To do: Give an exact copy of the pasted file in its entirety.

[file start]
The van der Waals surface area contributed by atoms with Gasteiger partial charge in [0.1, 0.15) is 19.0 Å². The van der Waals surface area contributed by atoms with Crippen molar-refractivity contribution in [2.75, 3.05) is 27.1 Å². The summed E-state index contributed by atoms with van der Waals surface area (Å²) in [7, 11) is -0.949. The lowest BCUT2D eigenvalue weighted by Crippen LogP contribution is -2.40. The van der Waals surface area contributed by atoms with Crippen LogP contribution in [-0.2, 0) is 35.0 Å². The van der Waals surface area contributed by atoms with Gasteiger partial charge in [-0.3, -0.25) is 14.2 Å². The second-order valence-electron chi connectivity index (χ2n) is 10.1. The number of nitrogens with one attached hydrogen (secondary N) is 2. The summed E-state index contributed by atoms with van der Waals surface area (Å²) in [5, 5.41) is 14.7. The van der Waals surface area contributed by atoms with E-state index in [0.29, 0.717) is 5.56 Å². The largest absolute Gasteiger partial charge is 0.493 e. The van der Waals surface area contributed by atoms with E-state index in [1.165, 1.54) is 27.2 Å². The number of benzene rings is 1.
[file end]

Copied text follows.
The van der Waals surface area contributed by atoms with Gasteiger partial charge in [0.1, 0.15) is 19.0 Å². The van der Waals surface area contributed by atoms with Crippen molar-refractivity contribution in [2.75, 3.05) is 27.1 Å². The summed E-state index contributed by atoms with van der Waals surface area (Å²) in [7, 11) is -0.949. The lowest BCUT2D eigenvalue weighted by Crippen LogP contribution is -2.40. The van der Waals surface area contributed by atoms with Crippen LogP contribution in [-0.2, 0) is 35.0 Å². The van der Waals surface area contributed by atoms with Gasteiger partial charge in [-0.3, -0.25) is 14.2 Å². The second-order valence-electron chi connectivity index (χ2n) is 10.1. The number of nitrogens with one attached hydrogen (secondary N) is 2. The summed E-state index contributed by atoms with van der Waals surface area (Å²) in [5, 5.41) is 14.7. The van der Waals surface area contributed by atoms with E-state index in [0.29, 0.717) is 5.56 Å². The largest absolute Gasteiger partial charge is 0.493 e. The van der Waals surface area contributed by atoms with E-state index in [1.165, 1.54) is 27.2 Å². The number of benzene rings is 1.